Mother Courage and Her Children, by Bertolt Brecht | Translated by Michael Gow | Directed by Eamon Flack

Belvoir | Belvoir Upstairs Theatre, Surry Hills, Sydney | Until 26 July

My guest and I are quick to take our seats in a quiver of anticipation. We have high expectations of this production of Mother Courage and Her Children.

And why shouldn’t we?

Written by Bertolt Brecht, one of the greatest playwrights of the 20th century.

Translated by Michael Gow, quintessential playwright and director.

Starring Robin Nevin ... ’nuff said.

Arky Michael, Anthony Phelan, Alex Menglet. Belvoir.

The stage is bare except for a black corner upstage in which are stored chairs, props, a piano and other musical instruments.

The actors slowly, discreetly enter and sit in this area, chatting amongst themselves not in character but as actors. So far, so Brechtian.

The lights dim, the show begins. Nevin is the titular Mother Courage, Anna Fierline. The play is set during the 17th century’s 30 years war (which director Eamon Flack in the program notes assures us is “a model for what we are living through now”).

Courage shamelessly — nay, gleefully — profiteers from the dreadful war, dragging her garish mercantile cart from post to post. She’s accompanied by her three children, who represent Wisdom, Honesty and Silence.

What ensues is an interminably long first act that sadly misses the mark.

As to why, my guest and I had differing views during intermission.

He was of the opinion that the two nominal leads (Nevin and Phelan) were the weak links, lacking energy, dropping lines and vocally underplaying.

I disagreed, however, and I don’t think it was just because I have a hard time hearing criticism of legend-in-my-lifetime Robin Nevin (just thought I should declare that blind spot before we go any further).

As far as I was concerned, it was the translation and direction — the building blocks of the production — that let it down.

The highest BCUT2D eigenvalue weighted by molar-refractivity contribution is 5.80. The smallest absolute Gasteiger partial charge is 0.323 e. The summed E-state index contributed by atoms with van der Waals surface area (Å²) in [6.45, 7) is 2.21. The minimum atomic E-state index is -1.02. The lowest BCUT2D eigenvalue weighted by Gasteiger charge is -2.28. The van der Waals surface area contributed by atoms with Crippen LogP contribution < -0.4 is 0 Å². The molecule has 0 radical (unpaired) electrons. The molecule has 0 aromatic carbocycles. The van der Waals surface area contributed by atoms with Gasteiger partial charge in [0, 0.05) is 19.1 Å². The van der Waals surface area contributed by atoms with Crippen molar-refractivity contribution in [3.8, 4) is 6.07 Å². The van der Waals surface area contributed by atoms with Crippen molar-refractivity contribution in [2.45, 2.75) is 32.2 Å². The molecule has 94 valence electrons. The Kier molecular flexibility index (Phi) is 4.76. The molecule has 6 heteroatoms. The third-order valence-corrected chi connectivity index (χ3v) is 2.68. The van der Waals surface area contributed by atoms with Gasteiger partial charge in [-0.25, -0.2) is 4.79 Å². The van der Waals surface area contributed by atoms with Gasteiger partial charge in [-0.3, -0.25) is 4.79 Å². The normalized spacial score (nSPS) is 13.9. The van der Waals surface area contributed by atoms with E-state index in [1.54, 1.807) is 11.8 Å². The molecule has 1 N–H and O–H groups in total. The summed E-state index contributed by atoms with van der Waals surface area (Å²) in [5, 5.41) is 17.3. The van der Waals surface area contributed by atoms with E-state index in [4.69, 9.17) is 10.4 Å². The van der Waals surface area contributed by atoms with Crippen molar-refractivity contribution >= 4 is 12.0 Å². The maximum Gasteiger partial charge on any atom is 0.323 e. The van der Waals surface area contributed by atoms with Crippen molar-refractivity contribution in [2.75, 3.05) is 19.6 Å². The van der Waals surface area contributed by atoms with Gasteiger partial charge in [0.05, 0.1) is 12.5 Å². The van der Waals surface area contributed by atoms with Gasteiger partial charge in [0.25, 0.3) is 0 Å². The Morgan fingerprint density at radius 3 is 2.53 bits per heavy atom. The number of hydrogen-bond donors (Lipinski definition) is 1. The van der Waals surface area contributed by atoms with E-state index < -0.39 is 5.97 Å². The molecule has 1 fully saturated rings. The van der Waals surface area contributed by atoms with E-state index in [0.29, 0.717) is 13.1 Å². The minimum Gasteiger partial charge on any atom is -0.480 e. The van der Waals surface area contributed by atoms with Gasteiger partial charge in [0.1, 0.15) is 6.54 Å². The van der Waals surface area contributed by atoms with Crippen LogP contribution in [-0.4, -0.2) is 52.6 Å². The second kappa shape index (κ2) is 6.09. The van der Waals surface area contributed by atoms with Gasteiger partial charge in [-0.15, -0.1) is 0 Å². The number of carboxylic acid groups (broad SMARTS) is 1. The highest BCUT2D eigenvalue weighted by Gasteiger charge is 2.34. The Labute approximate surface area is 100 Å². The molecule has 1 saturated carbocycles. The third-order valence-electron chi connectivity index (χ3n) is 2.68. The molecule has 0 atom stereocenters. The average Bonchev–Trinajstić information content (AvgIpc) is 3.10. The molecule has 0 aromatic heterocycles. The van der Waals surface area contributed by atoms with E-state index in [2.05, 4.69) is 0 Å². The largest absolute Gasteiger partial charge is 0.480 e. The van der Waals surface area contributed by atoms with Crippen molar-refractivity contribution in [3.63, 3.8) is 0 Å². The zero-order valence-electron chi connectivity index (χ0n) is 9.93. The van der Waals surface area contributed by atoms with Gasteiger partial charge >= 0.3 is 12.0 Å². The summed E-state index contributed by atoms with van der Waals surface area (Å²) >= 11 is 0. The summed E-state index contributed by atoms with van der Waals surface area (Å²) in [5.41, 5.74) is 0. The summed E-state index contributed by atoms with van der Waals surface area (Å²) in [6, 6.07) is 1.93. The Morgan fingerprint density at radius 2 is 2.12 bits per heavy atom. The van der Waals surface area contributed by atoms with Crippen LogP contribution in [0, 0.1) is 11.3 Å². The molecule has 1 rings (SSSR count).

Gow’s translation seemed aimed to make it extremely accessible to modern Australian audiences. However, accessibility is not the point of Brecht. The audience is not, in fact, supposed to be comfortable or sympathetic with the characters or the context.

Similarly, Nevin’s character has a broad Australian accent and affably grouchy, if sly, personality. She wouldn’t be out of place doing the rounds with her cart in an Aussie caravan park in the height of summer.

The direction overall seemed to lack focus. In the choreography and staging of ensemble scenes, most of the actors exuberantly gave it their all but their energies dissipated in a flurry of action, prop play and sound effects.

Did Flack and Gow intend to rebel against Brecht’s theory that his plays needed to stop people from feeling anything in order to heighten their intellectual grasp of the anti-war themes and messages? Did they follow the advice of Will in Once in Royal David's City (written by Gow) and try to make us “pity the people onstage, feel for them, feel along with these people, like this old woman who’s had everything taken away from her, dragging her cart along an endless road”?

If that was the case, they should have told Nevin. Or perhaps they did and she found it difficult to reconcile Brecht’s intent and Flack’s direction.

The guest and I did, however, agree wholeheartedly on one point: the standout performers were Paula Arundell (Yvette/others) and Emele Ugavule (Kattrin).

Arundell absolutely nailed her performances of various characters. Her song (from composer Stefan Gregory) had an otherwise restless audience spellbound. Her performance was electric, and she wasn’t afraid to tear down the fourth wall and eyeball the audience. Brecht would have been proud.

Newcomer Ugavule, NIDA graduate 2014, is also someone to watch. She plays Mother Courage’s silent daughter Kattrin, but her performance spoke volumes.

We also agreed that the much shorter second act vastly improved. It had more focus and greater commitment. Unfortunately, a surprising number of people had left at interval.

But still. Applause was polite and seats emptied quickly in one of the most awkward curtain calls I’ve experienced. Everyone seemed to want to get out of the theatre, including the actors.

NOTE: To read Toni Carroll's blog, visit tonicarroll.wordpress.com

All images: Heidrun Lohr.